As I wrote a couple days ago, as I see it, Carol Bartz has ripped off the shareholders with her unconscionable compensation plan, and the Autodesk stock buy-back plan is aiding and abetting her deal. In good conscience, I cannot support an employed manager getting paid $80 million a year for each of the past two years.
These people may think they are one of a kind, but let me remind traders that they are operators of a public company, not a personal fiefdom.
In case you want to check the record, Bartz was paid over 5 times the average S&P 500 company CEO compensation, including GE’s (GE) Jeff Immelt who clocks in at a two-year average of about $17 million. To check these numbers you can go to the website at AFL-CIO.
A better bet for me is a company that has grown remarkably fast in the past couple years since its IPO. The company, under the capable management of Sheldon Adelson, is Las Vegas Sands (LVS), but the sandcastles it's building that impress me most are the magnificent cash-generating ones in Macau, China.
In addition to solid management, the Las Vegas Sands Company is financially strong. I like the Altman’s Z-Score Ratio of 4.38 and Tobin’s Q Ratio of 4.30. With all the heavy capital development, the gearing ratio is just 2.00. And the interest cover is 4.7 times. Yes, the LVS PE is too high (after all, the ROE is 21.3) and the stock has run from ~40 to almost $110 during 2006 (with the peak reached in Jan-07), but I’m not looking to buy at today’s price of $86.13. I’ll be patient and let the stock come to me a little more.
I love the Las Vegas Sands operating margins: the gross profit margin is 48.4% and the pre-tax net is 22.5%. For a high cash turn-over business, this is like Humungous Bank & Broker. What brought Las Vegas Sands to mind? I was watching the very successful fund manager Ken Heebner being interviewed on Bloomberg a few minutes ago. My research on Heebner pointed me to a Kiplinger.com article entitled, “The Saviest Stock Picker in America.” Here’s a paragraph of the printed interview:
What's the common thread in your approach to stock picking? I look for fundamental developments that will cause a stock to significantly outperform the market. So I look for companies that will surprise on the upside. One holding with these characteristics is Las Vegas Sands. It's run by Sheldon Adelson, who had been in the convention business, sold it and developed the Venetian Casino in Las Vegas. When the Chinese took over Macau from Portugal, they opened it up to investment, and Adelson became the leading gaming developer there. What Las Vegas Sands did differently is make a deal to take over the Cotai Strip and fill in a huge swamp for the space to build eight casinos. Sands will develop casinos, shopping malls, condos and hotels. Profits from the sale of the condos, malls and hotels will finance the casinos. Analysts estimate that Sands will earn $2.88 a share in '08. It will probably be much higher. The Chinese love to gamble, and if you want a direct play on the growth of Asian wealth, this is the stock.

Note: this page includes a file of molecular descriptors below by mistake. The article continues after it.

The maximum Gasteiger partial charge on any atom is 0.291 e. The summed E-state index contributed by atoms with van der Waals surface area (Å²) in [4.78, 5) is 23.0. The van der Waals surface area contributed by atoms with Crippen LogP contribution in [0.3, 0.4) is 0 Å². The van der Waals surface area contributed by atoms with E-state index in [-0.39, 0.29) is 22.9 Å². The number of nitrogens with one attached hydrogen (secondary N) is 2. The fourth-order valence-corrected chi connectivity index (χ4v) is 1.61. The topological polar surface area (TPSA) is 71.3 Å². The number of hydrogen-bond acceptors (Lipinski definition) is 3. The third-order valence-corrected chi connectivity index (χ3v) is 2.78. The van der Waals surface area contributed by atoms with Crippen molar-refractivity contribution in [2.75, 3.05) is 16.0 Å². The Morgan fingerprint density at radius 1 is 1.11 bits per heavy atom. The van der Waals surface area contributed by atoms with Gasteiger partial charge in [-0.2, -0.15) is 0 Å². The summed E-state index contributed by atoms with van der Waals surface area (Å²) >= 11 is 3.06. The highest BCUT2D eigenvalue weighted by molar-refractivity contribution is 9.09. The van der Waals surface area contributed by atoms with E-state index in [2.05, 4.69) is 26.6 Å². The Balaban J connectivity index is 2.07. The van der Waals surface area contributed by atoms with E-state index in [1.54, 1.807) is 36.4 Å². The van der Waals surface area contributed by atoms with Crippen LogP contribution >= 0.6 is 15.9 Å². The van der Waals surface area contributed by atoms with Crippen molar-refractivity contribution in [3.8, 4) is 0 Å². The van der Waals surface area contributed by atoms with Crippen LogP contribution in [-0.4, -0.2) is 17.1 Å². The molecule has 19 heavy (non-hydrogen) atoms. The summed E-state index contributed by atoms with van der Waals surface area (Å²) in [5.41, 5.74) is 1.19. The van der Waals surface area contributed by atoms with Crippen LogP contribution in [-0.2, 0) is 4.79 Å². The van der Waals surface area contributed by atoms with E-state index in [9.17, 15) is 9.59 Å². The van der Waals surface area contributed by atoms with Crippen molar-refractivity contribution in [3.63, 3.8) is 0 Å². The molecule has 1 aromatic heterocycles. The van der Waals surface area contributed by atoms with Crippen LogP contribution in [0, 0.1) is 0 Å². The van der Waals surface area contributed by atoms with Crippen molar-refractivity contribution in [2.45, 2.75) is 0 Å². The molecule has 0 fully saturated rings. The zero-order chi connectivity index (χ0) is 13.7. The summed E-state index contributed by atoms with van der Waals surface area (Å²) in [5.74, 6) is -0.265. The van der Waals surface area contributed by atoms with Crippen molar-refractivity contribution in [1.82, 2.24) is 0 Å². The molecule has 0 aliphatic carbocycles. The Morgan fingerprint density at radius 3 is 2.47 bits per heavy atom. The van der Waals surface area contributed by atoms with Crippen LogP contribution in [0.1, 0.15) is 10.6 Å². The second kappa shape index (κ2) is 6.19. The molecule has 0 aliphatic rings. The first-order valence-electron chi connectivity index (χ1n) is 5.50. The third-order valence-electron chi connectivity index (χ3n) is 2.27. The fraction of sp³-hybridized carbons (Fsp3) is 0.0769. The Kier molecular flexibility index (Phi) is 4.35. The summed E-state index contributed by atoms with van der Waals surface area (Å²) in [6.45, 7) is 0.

So Adelson knows gaming and he knows convention centers and he knows Macau – every inch. And he knows that there will soon be developed in the adjacent Chinese city of Zhuhai the world’s largest convention center complex. I hear that the total developed value will be something like $25 billion. My friend Michael Wong will be an architect. He is also senior urban planning consultant to both Zhuhai and Macau. You might say that he knows what’s going to be happening to the casino business in Macau (already larger than Las Vegas) when that Zhuhai complex is finished.
I cannot overstress the need to get into these deals early, but long-term traders have a need to get in sooner than later. With me, I look at price series motion, and this is just not the right time. Right company; right geography; right reasons. But, that’s just enough to get the Las Vegas Sands put onto the Cara Global 100 Best Companies list.
The rest is up to you.
Disclosure: No position at present. But if you recall these words on June 16, 2005 in my blogging against online gaming (and in support of the regulated industry), LVS was just $38.50. I believe I wrote up LVS on another occasion, but cannot locate the file in the archives.
The U.S. has a very strong casinos and gaming industry (GICS 2530). I have written it up in the past; and, at the appropriate time, I will even recommend stocks like LVS. So, please don't take me for an opponent.